Crashes, panics, depression, deflation -- they're all part of an exhibition at the Museum of the City of New York.
The exhibition, which opened last month, explores how the economic dynamo that is New York was made possible in great measure by its innovative and controversial banking sector, according to the museum's website.
Museum visitors will see how New York banks molded American culture and our personal lives in ways we don't even realize, said Sarah Henry, the museum's deputy director and chief curator.
Henry and an economic historian dug through Citibank's 200-year-old archives to create the exhibition "Capital of Capital: New York's Banks and the Creation of a Global Economy," which runs until Oct. 22.
"This is a good time for New Yorkers to understand our banking history and learn where we came from," she said this week. The exhibition illustrates how "the banking debate has not changed since the American Revolution and that it is a continuing saga" where lessons can still be learned, she said.
The museum's historical dig revealed the first bank notes -- or money -- issued by New York banks after the American Revolution. It also displays bank ledgers with the personal bank accounts of George Washington, Alexander Hamilton and John Adams.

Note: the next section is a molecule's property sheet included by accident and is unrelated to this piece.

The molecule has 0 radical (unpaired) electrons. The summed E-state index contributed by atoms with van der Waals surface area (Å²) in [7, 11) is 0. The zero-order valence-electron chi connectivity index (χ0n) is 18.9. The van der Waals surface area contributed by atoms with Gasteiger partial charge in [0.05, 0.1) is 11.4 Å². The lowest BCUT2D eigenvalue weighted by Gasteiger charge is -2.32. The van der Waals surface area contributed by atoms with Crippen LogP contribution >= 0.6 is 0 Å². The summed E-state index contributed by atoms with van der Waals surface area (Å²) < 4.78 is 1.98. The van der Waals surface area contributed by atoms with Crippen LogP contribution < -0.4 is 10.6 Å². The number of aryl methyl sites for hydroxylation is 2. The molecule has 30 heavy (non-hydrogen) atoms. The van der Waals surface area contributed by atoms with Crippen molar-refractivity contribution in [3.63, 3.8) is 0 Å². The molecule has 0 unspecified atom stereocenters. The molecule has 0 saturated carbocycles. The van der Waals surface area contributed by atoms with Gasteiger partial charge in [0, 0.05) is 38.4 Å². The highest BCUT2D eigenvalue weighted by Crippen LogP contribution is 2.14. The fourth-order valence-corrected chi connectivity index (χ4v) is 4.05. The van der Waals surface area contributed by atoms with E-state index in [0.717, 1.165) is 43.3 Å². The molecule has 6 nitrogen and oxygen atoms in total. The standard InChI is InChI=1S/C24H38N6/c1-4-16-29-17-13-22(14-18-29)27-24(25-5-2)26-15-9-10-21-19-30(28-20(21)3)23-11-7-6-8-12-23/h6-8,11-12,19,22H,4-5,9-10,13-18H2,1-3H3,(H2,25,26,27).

Other artifacts include an original New York Stock Exchange seat when they were actual seats, a ticker tape that documents the stock market crash of 1929, and a 300-page "toxic" mortgage security bundle -- an example of what led to the recent real estate bust and the 2008 stock market downturn.
"In the 1920s, banks started lending money to people," Henry said. The exhibition shows bank advertisements enticed people to borrow money for new washing machines, vacuum cleaners or "ice-o-matic" refrigerators.
The exhibition also illustrates how banks have always been controversial. At the end of the American Revolution, the populace worried that banks were creating a power base for themselves by issuing bank notes, Henry said.
"People were worried about how much money banks could accumulate. They also worried how they would control the supply of money and hold the key to the economy," she said.
"The state legislature would not give banks charters and wanted to regulate the banks so that their bank notes could be trusted," she said, thus the creation of the "Safety Fund," which required banks to contribute to a common fund in case they failed.
The last section of the exhibition brings visitors to the present day, where a wall-size graph shows the consolation of major banks from 37 in 1992 to four in 2009.
Visitors also can hear and see the Senate debate that led to the 1999 repeal of the Glass-Steagall Act of 1933, which had prohibited commercial banks from engaging in investment activities.